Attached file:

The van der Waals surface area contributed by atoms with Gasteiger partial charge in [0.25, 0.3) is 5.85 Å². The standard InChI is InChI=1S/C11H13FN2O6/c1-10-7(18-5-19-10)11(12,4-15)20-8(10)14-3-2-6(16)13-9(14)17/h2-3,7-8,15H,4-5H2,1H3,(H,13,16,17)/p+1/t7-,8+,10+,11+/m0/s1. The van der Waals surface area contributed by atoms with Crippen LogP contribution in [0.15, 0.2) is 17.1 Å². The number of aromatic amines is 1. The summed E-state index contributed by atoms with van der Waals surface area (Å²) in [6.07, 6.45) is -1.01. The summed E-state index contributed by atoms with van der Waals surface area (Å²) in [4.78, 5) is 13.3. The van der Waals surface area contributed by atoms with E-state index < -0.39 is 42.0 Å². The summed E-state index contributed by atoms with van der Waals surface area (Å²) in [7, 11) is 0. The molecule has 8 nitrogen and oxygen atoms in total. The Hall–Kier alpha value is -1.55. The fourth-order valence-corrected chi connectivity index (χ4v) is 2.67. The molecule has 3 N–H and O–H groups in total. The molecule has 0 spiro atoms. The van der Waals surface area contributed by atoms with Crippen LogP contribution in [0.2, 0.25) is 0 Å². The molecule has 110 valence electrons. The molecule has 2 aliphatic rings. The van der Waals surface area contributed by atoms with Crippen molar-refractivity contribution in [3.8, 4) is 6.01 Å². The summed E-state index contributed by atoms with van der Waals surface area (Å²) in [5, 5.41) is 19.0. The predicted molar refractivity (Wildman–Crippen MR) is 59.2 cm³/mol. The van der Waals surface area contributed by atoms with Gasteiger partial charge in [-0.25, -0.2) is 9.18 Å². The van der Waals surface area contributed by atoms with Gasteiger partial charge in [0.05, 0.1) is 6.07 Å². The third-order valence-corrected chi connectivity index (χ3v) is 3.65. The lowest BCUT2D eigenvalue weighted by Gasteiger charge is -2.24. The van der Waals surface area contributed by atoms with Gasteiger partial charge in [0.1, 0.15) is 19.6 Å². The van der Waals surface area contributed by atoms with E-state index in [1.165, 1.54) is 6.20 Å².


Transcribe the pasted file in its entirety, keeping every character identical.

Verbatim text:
The van der Waals surface area contributed by atoms with Gasteiger partial charge in [0.25, 0.3) is 5.85 Å². The standard InChI is InChI=1S/C11H13FN2O6/c1-10-7(18-5-19-10)11(12,4-15)20-8(10)14-3-2-6(16)13-9(14)17/h2-3,7-8,15H,4-5H2,1H3,(H,13,16,17)/p+1/t7-,8+,10+,11+/m0/s1. The van der Waals surface area contributed by atoms with Crippen LogP contribution in [0.15, 0.2) is 17.1 Å². The number of aromatic amines is 1. The summed E-state index contributed by atoms with van der Waals surface area (Å²) in [6.07, 6.45) is -1.01. The summed E-state index contributed by atoms with van der Waals surface area (Å²) in [4.78, 5) is 13.3. The van der Waals surface area contributed by atoms with E-state index < -0.39 is 42.0 Å². The summed E-state index contributed by atoms with van der Waals surface area (Å²) in [7, 11) is 0. The molecule has 8 nitrogen and oxygen atoms in total. The Hall–Kier alpha value is -1.55. The fourth-order valence-corrected chi connectivity index (χ4v) is 2.67. The molecule has 3 N–H and O–H groups in total. The molecule has 0 spiro atoms. The van der Waals surface area contributed by atoms with Crippen LogP contribution in [0.2, 0.25) is 0 Å². The molecule has 110 valence electrons. The molecule has 2 aliphatic rings. The van der Waals surface area contributed by atoms with Crippen molar-refractivity contribution in [3.8, 4) is 6.01 Å². The summed E-state index contributed by atoms with van der Waals surface area (Å²) in [5, 5.41) is 19.0. The predicted molar refractivity (Wildman–Crippen MR) is 59.2 cm³/mol. The van der Waals surface area contributed by atoms with Gasteiger partial charge in [-0.25, -0.2) is 9.18 Å². The van der Waals surface area contributed by atoms with Gasteiger partial charge in [0.05, 0.1) is 6.07 Å². The third-order valence-corrected chi connectivity index (χ3v) is 3.65. The lowest BCUT2D eigenvalue weighted by Gasteiger charge is -2.24. The van der Waals surface area contributed by atoms with Gasteiger partial charge in [0.1, 0.15) is 19.6 Å². The van der Waals surface area contributed by atoms with E-state index in [1.165, 1.54) is 6.20 Å².